Categories
Government Environment

Heated Politics in a Frozen Land

Soon a natural part of the landscape? Oil barrels in Greenland, photo: ezioman/flickr

The oil fever has struck the Arctic sooner than expected. Several of the world’s biggest oil companies are vying for access to Greenland after a gas discovery last month raised expectations for offshore exploration around the inhospitable nation.

Greenland, the planet’s largest island with a population of just over 56,000, had been searching for the black gold for decades. In the past, however, Greenlanders have been destined to make a living from fishing and $600 million in annual subsidies from the Danish motherland (making up 55 precent of the island’s budget – or 0.75 percent of Denmark’s.) So, quite understandably, a majority of Greenlanders are now looking favorably upon the latest developments and are supporting oil exploration as a way to create jobs and wealth in a country troubled by high unemployment and social problems such as alcoholism and the world’s highest suicide rate.

Besides, the islanders are hopeful the oil might yield sufficient revenue to finally throw off the yoke of external rule and maybe even turn their icy island into an Arctic Kuwait.

These developments come soon after Greenland’s latest step towards independence. Already in 1979, Denmark granted home rule to Greenland, and in November 2008, voters in Greenland overwhelmingly approved a plan for expanding the island’s autonomy. The plan (which Denmark supported) allowed the small, mostly Inuit population to take control over the local police force, courts and coast guard and to make Greenlandic, an Inuit tongue, the official language.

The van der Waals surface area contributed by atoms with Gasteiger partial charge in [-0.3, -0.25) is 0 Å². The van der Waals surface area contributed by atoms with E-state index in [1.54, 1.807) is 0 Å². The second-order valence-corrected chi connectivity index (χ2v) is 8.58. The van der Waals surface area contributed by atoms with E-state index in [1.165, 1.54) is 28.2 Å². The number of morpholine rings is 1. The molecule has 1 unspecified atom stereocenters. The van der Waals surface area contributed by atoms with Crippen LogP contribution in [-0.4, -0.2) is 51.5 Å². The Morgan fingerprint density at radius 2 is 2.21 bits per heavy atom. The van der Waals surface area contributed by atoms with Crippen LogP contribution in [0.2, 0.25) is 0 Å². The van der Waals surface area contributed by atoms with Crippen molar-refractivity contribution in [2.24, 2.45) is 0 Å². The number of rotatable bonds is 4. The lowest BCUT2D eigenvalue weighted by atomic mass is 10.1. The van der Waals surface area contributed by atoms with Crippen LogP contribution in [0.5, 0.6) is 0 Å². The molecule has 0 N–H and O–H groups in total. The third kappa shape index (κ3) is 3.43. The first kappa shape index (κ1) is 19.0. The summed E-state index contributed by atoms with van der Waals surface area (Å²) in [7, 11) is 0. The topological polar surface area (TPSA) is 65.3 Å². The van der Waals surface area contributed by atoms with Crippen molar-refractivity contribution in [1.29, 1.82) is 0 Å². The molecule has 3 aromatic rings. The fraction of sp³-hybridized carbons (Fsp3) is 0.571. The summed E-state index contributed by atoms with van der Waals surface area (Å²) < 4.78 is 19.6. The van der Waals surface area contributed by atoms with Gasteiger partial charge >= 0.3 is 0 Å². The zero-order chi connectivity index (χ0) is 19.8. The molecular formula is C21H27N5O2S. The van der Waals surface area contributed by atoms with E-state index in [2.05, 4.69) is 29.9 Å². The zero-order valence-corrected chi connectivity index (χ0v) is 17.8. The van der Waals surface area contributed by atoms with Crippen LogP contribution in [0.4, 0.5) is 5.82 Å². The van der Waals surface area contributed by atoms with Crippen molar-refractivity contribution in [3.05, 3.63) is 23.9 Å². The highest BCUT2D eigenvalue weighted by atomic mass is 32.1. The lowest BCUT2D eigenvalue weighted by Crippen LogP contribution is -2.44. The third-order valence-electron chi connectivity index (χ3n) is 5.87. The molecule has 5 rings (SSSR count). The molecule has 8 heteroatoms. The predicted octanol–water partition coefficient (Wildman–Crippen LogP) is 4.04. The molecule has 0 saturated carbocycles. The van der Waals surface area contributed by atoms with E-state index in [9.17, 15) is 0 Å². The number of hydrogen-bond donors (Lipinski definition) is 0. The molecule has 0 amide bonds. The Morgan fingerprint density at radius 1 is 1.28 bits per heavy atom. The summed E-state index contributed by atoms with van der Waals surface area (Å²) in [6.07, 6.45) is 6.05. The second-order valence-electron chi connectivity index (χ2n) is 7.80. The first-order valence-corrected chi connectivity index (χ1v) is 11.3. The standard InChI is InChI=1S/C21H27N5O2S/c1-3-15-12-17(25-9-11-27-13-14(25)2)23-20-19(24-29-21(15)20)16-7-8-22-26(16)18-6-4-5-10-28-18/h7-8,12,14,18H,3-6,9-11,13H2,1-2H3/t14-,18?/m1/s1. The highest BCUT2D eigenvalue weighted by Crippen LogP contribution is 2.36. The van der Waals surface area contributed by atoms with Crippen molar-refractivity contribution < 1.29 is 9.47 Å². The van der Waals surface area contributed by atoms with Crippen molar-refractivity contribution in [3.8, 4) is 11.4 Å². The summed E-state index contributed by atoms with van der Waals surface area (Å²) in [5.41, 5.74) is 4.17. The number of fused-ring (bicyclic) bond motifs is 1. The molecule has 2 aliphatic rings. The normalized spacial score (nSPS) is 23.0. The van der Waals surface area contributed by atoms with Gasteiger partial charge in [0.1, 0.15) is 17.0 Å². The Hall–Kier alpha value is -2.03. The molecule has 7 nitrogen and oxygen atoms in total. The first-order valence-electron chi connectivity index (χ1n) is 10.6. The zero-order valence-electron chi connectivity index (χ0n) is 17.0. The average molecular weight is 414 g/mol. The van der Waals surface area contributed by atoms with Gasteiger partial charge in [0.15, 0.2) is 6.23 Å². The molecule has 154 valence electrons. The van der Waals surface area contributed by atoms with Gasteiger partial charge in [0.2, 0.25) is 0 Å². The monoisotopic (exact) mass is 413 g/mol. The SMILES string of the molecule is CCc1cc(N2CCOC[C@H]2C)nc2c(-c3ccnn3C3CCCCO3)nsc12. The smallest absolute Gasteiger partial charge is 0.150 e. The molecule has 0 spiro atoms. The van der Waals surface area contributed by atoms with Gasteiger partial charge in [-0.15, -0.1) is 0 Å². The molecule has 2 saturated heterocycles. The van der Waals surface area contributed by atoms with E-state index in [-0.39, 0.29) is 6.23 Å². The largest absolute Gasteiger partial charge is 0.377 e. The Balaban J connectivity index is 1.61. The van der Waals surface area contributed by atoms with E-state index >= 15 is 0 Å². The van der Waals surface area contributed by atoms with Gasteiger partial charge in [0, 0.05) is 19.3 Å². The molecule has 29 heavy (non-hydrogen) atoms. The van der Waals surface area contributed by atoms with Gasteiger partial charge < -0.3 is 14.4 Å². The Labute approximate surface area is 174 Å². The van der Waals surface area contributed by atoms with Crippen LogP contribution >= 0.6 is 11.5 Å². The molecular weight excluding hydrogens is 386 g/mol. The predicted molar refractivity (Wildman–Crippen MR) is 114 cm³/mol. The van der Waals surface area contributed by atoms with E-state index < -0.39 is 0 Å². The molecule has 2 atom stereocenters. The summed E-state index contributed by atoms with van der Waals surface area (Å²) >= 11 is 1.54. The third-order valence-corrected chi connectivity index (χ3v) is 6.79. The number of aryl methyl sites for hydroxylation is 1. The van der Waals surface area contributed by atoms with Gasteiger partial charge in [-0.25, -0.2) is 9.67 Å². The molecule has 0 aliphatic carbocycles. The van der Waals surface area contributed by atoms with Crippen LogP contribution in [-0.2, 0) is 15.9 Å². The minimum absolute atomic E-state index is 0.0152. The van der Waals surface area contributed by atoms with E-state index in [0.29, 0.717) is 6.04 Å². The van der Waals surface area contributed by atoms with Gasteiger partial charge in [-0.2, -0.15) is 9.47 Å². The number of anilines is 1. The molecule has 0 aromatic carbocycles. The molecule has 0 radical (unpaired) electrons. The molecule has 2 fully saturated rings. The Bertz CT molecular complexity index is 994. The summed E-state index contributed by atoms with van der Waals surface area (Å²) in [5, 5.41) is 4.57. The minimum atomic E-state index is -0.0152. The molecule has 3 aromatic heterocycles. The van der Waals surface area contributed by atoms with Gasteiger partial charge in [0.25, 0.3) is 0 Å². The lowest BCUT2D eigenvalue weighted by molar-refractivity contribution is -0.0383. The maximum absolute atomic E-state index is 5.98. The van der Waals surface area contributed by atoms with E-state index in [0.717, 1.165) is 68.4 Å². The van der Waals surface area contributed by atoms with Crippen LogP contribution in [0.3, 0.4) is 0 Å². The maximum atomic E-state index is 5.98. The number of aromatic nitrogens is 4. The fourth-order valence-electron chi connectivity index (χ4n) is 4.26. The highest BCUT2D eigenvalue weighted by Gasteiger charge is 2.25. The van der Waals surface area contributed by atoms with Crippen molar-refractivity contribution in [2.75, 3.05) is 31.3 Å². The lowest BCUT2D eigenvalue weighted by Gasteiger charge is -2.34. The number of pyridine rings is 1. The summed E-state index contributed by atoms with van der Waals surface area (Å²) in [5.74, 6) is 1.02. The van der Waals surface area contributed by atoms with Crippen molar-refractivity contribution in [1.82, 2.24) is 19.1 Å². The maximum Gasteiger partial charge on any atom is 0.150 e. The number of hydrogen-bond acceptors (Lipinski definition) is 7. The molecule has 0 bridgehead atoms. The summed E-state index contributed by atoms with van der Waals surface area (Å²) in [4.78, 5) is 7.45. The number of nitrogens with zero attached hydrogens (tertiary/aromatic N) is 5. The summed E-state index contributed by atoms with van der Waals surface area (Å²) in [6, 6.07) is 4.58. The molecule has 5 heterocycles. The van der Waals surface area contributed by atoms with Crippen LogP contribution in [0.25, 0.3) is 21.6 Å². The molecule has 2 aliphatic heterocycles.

It also set new rules on how to split future oil revenues between Greenland and Denmark, giving Greenland the first $13 million of annual revenues, while anything beyond that would be split equally between Greenland and Denmark. The new status quo then took effect on 21 June 2009, leaving the Danish royal government in charge only of foreign affairs, security and financial policy, while still providing the $600 million annual subsidy (or approx. $11,300 per Greenlander.)

Categories
Environment

Surviving the Coming Scarcity

Middle-class consumption patterns place additional stress on already diminishing resources, photo: Daniel Kulinski/flickr

The world appears to be in the midst of transitioning from a planet of relative surplus to one of scarcity. This week the ISN examines what happens when ever-more acute resource limitations meet unsustainable consumption patterns.

This ISN Special Report contains the following content:

  • An Analysis by Vivian Brailey Fritschi about what happens when ever-more acute resource constraints collide with the entrance of new, insatiable consumers.
  • A Podcast interview with Stefan Giljum from the Sustainable Europe Research Institute on the unique challenge of non-renewable resources running out..
  • Security Watch articles about resource conflicts from Africa to the Middle East.
  • Publications housed in our Digital Library, including the Institut für Strategie- Politik- Sicherheits- und Wirtschaftsberatung on ‘The Geopolitical Dimension of Resource Scarcity’.
  • Primary Resources, like the full-text of UN Security Council Resolutions on natural resource depletion as a threat to international peace and security.